What’s the point in the certification process if so many products still get shipped with uncertified unfinished Roon code. Surely they should forced to hold back on this and update via firmware when it’s ready to go that could even be at launch if it’s ready in time. Its not doing Roon any favours having products out there that don’t work as Roon advertises, it causes more support tickets and not so happy customers who may not be customers for very long. Apple are very strict with airplay 2 so perhaps, Roon needs to be?. After all it’s damaging their reputation.
Much confusion but always the same manufacturers (just black sheeps)?
And there’s also still the playback problem with the Expert Pro’s when on a GigaBit network AFAIK.
and the (in)famous
Things seem to be no longer under control.
There are over 400 devices that have been made Roon Ready or are Roon Tested I believe. Even including those missed the number of anomalies are small. I was also very interested by an article published in Soundstage! which went into some detail about the process and how diligent Roon are in keeping manufacturers on track.
Small maybe but many are high profile manufactures and in many cases not cheap devices or devices that have users who are perhaps as ready to mess with things in their setups - wanting plug and play experiences.
Exactly Bluesound /NAD and B&W are hardly small playes with a small customer base.
So who do you hold responsible for those, and who’s door do you bang on to get it fixed? Making Roon aware helps clearly. But you also need to make strong representation to the manufacturer via the dealer or whatever their process is.
So they are not small – but Roon Labs LLC still is. Might this be part of the problem? Testing needs time. While manufacturers like NAD and B&W might have the manpower to develop a whole series of new products at a time, is the Roon testing department able to do the same? If not, will the manufacturers hold back their products until Roon finishes testing? Unlikely, I guess – see the example of the B&W Formation series. And it seems that there doesn’t have to be any real problems in using the device at all to antagonize customers. They (we) just got fooled too often by pre-sales marketing-red herrings from big brands for their mass-market products.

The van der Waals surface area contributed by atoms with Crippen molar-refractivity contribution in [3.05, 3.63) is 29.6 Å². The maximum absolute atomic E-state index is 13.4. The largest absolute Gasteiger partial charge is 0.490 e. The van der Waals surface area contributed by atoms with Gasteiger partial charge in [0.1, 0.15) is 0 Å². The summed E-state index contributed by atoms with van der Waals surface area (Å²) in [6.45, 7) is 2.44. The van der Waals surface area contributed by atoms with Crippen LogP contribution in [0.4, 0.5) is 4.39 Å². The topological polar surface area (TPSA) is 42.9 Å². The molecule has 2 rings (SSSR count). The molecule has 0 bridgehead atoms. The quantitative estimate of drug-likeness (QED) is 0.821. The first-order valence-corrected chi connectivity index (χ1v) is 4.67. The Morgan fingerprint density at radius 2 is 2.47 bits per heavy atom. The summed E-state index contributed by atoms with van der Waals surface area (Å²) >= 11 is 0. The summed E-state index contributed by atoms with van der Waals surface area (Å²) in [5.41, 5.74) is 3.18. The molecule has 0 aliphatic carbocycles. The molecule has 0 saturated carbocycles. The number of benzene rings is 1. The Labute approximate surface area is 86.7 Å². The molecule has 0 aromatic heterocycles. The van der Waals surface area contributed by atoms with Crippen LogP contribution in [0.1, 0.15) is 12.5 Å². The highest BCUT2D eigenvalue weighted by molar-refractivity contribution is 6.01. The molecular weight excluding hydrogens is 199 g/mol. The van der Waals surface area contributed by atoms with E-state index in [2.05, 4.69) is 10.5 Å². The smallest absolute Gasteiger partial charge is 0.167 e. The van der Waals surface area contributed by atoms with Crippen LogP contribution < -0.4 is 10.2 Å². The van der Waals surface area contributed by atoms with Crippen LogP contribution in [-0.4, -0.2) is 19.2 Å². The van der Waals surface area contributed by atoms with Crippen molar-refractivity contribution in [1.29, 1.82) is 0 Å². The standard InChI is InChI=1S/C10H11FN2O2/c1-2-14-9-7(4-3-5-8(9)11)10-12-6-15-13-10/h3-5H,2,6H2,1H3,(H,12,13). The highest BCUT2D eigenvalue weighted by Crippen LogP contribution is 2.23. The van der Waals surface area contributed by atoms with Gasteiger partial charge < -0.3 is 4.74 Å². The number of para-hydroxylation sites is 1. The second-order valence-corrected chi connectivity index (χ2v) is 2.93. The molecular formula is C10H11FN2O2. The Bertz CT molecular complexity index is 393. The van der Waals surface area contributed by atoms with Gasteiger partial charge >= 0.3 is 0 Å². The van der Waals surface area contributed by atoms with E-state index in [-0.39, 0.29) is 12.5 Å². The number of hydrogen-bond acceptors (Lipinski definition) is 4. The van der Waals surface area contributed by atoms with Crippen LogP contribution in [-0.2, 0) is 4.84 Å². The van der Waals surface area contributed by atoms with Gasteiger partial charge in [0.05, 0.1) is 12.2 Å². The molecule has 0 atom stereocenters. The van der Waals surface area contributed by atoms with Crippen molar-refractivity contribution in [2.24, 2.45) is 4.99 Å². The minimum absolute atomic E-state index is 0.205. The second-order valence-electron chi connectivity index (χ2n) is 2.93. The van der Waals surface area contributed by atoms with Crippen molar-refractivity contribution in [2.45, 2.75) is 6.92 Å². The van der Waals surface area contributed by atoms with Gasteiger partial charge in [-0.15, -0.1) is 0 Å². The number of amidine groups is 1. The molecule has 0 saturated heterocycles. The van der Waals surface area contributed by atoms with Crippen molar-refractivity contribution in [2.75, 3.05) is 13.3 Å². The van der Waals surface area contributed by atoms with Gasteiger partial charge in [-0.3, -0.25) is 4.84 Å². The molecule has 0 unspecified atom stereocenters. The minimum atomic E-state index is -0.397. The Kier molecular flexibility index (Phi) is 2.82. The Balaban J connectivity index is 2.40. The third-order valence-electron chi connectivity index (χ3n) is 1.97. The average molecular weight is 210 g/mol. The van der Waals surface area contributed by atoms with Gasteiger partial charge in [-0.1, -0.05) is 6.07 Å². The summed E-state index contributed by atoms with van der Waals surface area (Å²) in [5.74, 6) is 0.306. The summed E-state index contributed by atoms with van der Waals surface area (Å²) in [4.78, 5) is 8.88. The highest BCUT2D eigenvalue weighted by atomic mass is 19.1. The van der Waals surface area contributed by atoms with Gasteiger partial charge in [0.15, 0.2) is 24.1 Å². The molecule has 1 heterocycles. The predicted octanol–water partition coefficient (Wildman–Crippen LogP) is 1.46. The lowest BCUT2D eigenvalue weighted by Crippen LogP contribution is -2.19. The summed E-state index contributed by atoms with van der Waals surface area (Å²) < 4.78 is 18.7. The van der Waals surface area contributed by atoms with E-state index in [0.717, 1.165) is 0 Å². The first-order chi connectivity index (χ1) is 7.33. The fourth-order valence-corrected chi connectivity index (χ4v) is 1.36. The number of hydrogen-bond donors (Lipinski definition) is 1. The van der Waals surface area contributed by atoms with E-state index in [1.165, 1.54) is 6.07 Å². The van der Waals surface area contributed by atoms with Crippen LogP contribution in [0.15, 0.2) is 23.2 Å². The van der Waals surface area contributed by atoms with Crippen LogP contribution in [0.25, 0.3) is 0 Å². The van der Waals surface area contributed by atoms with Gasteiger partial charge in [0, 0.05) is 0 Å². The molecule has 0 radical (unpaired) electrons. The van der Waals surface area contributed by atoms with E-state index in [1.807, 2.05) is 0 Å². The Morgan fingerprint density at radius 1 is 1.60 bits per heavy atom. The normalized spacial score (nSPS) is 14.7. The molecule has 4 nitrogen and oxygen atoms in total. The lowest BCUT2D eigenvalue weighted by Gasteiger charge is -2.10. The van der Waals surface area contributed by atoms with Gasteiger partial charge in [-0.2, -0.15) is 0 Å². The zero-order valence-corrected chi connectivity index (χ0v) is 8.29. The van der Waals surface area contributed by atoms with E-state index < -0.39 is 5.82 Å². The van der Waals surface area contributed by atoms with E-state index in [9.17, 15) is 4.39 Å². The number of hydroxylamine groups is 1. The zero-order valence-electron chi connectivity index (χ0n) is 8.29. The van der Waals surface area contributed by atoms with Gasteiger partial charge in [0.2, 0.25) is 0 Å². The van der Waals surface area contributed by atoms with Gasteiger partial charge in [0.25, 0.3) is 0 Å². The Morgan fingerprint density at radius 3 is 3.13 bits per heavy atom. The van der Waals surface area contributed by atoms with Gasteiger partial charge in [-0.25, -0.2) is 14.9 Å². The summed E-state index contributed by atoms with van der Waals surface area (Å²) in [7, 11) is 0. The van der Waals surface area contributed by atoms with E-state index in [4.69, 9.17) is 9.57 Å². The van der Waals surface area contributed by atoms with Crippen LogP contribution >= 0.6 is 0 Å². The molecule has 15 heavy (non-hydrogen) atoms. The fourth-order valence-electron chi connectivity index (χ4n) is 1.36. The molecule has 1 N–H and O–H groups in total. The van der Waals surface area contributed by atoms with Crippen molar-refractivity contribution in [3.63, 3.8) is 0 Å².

I think it’s compounded by a lot of the newer users taking advertising, dealer recommendations without doing any research of their own; then being, rightly, confused and disappointed when things don’t work.
Also the early’ish adopters would look at the marketing and having tried other solutions would meet “seamless, instant, complete” with Yeah Right!
And given the price of roon compared to the competition I guess that is also setting expectations.
Expectations and how they are met.
deliver the highest possible quality audio but sometimes there’s more possible but because of false self-advertisement of capabilities you won’t get it (Google Cast) or the manufacturer restricts input formats over network (only stereo on multi-channel receivers for example).
and even allow volume control right from the Roon user interface! should there be a volume control at all and the manufacturer made the volume control accessible through RAAT.
But no more than the available drivers allow, which depends on the OS and might not be what the device is capable of.
For the Bluesound 2i series and the KEF LS50W/LSX, the best user experience possible might be unusable. Also Devialet users might get consternated.
It’s hard for users to find out about possible restrictions even if they do research. The only way to get reliable information seems to be to research for other users experience as one will mostly not find these information on manufacturers product (selling) sites. The early-adopters seem to be the losers in this game.
To be fair though early adopters have been up the wazoo in all tech, laserdisk, betamax…
As a really early adopter of roon it’s actually been amazing how much more it now does.
But I do get your point. And given the “my dealer said” threads on here, some right dodgy advice is being handed out.
Trouble is you need to have a solid IT and hifi background to be at an advanced roon level.
That is not limited to dealers only. If one does research in user forums one will stumble up on such advice all over the place. But as other resources are no longer available (dealers die out in favour of internet shops) or untrustworthy (dealers, manufacturers), where else should the unsettled customer search for information?
I guess most of the users (here) were operating IT/Network equipment in their homes for already quite a while before they started to use Roon. So they should actually have the needed IT background. But as the situation (manufacturers and their pre-sales advertisement-red herrings) in IT is (since decades) much the same as in HiFi (now), many (wanted to) believe in the fairy tale of the magical device that resolves all problems and just works as user expect it to (instead of as they were designed to) without any further knowledge about the matter. They should have better bitten in an apple themselves. Maybe some others should have enjoyed the look out of their own windows instead.
As my teacher used to say: “Even the simplest pocket-calculator is of no use if you don’t know the rules of arithmetic.”
I dont think having Roon Ready and Roon Tested helps much either as these two constantly get misinterpreted and both have different levels of integration and control.
Where Roon Tested is usually used for USB connected devices (where it doesn’t guarantee that a device’s capability regarding max. sampling frequency is supported) but seems to also get stamped on devices that include support for a network streaming protocol other than RAAT supported by Roon (like e.g. GoogleCast, AirPlay) – and sometimes even that is not true (see the example of the Roon Tested Devialet Phantom that don’t have AirPlay support linked above).